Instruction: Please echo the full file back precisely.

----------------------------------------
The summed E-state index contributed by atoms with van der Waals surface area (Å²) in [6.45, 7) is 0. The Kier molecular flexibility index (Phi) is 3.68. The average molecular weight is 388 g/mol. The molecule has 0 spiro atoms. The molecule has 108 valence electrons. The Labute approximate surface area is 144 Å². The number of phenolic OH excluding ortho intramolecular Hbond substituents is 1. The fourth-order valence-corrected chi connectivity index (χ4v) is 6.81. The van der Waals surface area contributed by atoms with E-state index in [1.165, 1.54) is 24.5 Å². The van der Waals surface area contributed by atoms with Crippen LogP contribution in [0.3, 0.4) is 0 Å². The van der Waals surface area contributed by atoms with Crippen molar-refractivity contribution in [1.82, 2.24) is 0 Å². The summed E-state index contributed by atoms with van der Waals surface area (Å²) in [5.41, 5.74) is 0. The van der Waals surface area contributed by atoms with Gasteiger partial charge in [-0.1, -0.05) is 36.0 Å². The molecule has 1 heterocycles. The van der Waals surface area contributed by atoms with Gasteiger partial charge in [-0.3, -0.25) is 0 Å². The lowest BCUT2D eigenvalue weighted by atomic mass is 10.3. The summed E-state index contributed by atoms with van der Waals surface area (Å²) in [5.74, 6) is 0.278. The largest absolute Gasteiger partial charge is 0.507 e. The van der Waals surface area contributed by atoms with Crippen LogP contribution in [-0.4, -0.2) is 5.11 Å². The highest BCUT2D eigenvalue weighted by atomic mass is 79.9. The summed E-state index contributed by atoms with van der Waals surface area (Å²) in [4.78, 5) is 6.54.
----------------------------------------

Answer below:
The summed E-state index contributed by atoms with van der Waals surface area (Å²) in [6.45, 7) is 0. The Kier molecular flexibility index (Phi) is 3.68. The average molecular weight is 388 g/mol. The molecule has 0 spiro atoms. The molecule has 108 valence electrons. The Labute approximate surface area is 144 Å². The number of phenolic OH excluding ortho intramolecular Hbond substituents is 1. The fourth-order valence-corrected chi connectivity index (χ4v) is 6.81. The van der Waals surface area contributed by atoms with E-state index in [1.165, 1.54) is 24.5 Å². The van der Waals surface area contributed by atoms with Crippen LogP contribution in [0.3, 0.4) is 0 Å². The van der Waals surface area contributed by atoms with Crippen molar-refractivity contribution in [1.82, 2.24) is 0 Å². The summed E-state index contributed by atoms with van der Waals surface area (Å²) in [5.41, 5.74) is 0. The van der Waals surface area contributed by atoms with Gasteiger partial charge in [-0.1, -0.05) is 36.0 Å². The molecule has 1 heterocycles. The van der Waals surface area contributed by atoms with Gasteiger partial charge in [-0.3, -0.25) is 0 Å². The lowest BCUT2D eigenvalue weighted by atomic mass is 10.3. The summed E-state index contributed by atoms with van der Waals surface area (Å²) in [5.74, 6) is 0.278. The largest absolute Gasteiger partial charge is 0.507 e. The van der Waals surface area contributed by atoms with Crippen LogP contribution in [-0.4, -0.2) is 5.11 Å². The highest BCUT2D eigenvalue weighted by atomic mass is 79.9. The summed E-state index contributed by atoms with van der Waals surface area (Å²) in [4.78, 5) is 6.54.